Baker achieves ‘a higher standard’
Published 5:28 pm Friday, February 11, 2022
The recent Virginia State Police Training Academy commencement was no ordinary graduation for Boykins native Stone Lee Baker.
For Baker, it was the fulfillment of a lifelong goal, doing the only thing he ever wanted to do, making his contribution to a family legacy of state trooper service, achieving a higher standard.
Baker, 22, was one of 58 individuals comprising the 135th generation of Virginia State Troopers, and they were presented their diplomas at the academy in North Chesterfield County on Jan. 21, with Gov. Glenn Youngkin speaking at the ceremony.
“It was definitely an accomplishment of a lifetime,” Baker said, of graduating to become a trooper.
He noted that he has two uncles who have been Virginia State Troopers — the late Master Trooper Bill Whitehurst, who served with the VSP for about 45 years, and Sgt. Stephan Vick, who has been on the force for about 28 years and is on the governor’s executive protective unit.
“So it’s in the family,” Baker said. “I grew up around law enforcement as friends and family.”
He noted how parents ask their children, “What do you want to be when you grow up?”
He has always had the same answer.
“It hasn’t been ‘a police officer,’” he said. “It’s just, ‘I want to be a state trooper.’”
It is kind of a hard feeling to explain, he said, but it’s a perspective that runs in his family that there is something different about being a trooper.
“It’s always been a higher standard, almost, and my family, my two uncles and all those that came before that I have always been around, they exemplify that to a T,” Baker said.
He noted that Vick played a special role in his graduation ceremony.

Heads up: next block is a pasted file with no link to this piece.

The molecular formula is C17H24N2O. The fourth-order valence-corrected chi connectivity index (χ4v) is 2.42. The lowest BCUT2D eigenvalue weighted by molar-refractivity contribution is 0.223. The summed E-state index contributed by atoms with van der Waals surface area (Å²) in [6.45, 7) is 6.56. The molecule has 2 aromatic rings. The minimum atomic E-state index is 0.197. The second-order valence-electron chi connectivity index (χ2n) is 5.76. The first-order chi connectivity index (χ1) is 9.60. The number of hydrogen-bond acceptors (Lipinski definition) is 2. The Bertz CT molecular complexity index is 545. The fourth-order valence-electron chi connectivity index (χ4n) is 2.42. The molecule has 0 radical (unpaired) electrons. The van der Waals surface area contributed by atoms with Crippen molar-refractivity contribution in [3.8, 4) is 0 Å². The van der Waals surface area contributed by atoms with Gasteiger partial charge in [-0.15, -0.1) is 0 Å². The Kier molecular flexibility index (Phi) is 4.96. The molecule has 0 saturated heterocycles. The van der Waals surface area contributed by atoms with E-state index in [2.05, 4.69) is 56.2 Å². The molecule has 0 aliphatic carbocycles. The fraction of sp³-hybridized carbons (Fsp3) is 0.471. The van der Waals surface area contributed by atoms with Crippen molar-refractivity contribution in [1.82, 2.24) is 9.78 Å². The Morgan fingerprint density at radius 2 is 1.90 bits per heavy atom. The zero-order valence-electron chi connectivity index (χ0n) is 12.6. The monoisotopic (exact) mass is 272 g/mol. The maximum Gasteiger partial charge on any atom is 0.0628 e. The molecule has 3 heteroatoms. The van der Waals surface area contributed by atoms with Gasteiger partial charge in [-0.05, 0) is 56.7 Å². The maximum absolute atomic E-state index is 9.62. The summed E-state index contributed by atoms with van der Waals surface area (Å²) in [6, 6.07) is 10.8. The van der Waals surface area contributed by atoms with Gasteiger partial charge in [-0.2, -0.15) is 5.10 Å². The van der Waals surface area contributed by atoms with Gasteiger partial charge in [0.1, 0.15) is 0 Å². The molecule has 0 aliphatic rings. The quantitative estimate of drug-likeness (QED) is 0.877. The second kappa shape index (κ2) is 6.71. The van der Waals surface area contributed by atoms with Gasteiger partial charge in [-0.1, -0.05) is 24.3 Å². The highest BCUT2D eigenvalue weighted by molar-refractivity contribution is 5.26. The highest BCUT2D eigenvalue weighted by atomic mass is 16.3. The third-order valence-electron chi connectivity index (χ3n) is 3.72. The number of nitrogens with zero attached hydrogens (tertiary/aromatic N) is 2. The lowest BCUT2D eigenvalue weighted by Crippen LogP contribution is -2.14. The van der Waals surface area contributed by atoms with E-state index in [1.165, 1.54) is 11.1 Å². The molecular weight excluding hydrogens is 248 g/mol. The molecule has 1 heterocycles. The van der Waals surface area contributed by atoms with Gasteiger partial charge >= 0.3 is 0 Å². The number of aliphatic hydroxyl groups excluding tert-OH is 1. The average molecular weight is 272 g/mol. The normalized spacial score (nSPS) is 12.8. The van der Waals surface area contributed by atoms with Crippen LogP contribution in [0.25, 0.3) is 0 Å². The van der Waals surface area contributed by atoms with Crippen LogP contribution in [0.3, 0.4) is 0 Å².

“State Police has always had the tradition that at graduation, if you have a relative, especially if they’re a member of the Virginia State Police, they can give you your diploma on stage at graduation, and he was the one to do that for me,” Baker said.
In pursuing his lifelong goal, Baker went to Paul D. Camp Community College for two years and then transferred to East Carolina University to earn his bachelor’s degree in criminal justice.
He noted that during his college career, he and his fellow students had to leave campus due to the COVID-19 pandemic, but he was able to pursue other opportunities back in his home county.
“I actually worked at the Southampton County Sheriff’s Office as a jail deputy for Sheriff (Josh A.) Wyche (Sr.),” he said. “I think that was about six, seven months I worked for them. I learned a lot there, just being able to talk to people, and I think that 110% prepared me for the academy and for what I’m doing now on the street.”
He noted that Wyche has been a great supporter of his through college, and Baker also served in an internship with the sheriff’s office when he was 20 and 21.
The VSP press release announcing the Jan. 21 graduation ceremony stated that new troopers have received more than 1,300 hours of classroom and field instruction in more than 100 different subjects, including de-escalation techniques, strategies to assist people in mental health crisis, ethics and leadership, fair and impartial policing, constitutional law, emergency medical trauma care, and public and community relations.
Baker said he and his fellow members of the 135th Basic Session began their 27 weeks of academic, physical and practical training at the academy June 29, 2021.
Since graduation, he has been assigned Area 36, which is Sussex and Surry counties, but his primary duty post is Surry County.
He is currently in the midst of six weeks of being paired up with a field training officer, learning about his new patrol area.
“This is still a part of my training phase,” he said, affirming that he will be a full-fledged state trooper after the six weeks — which started at the beginning of February — are over.
He said he has been thoroughly enjoying the field training.
“I don’t feel like I have a job; I feel like I have a career,” he said. “I love going to work every day. I love putting that uniform on.”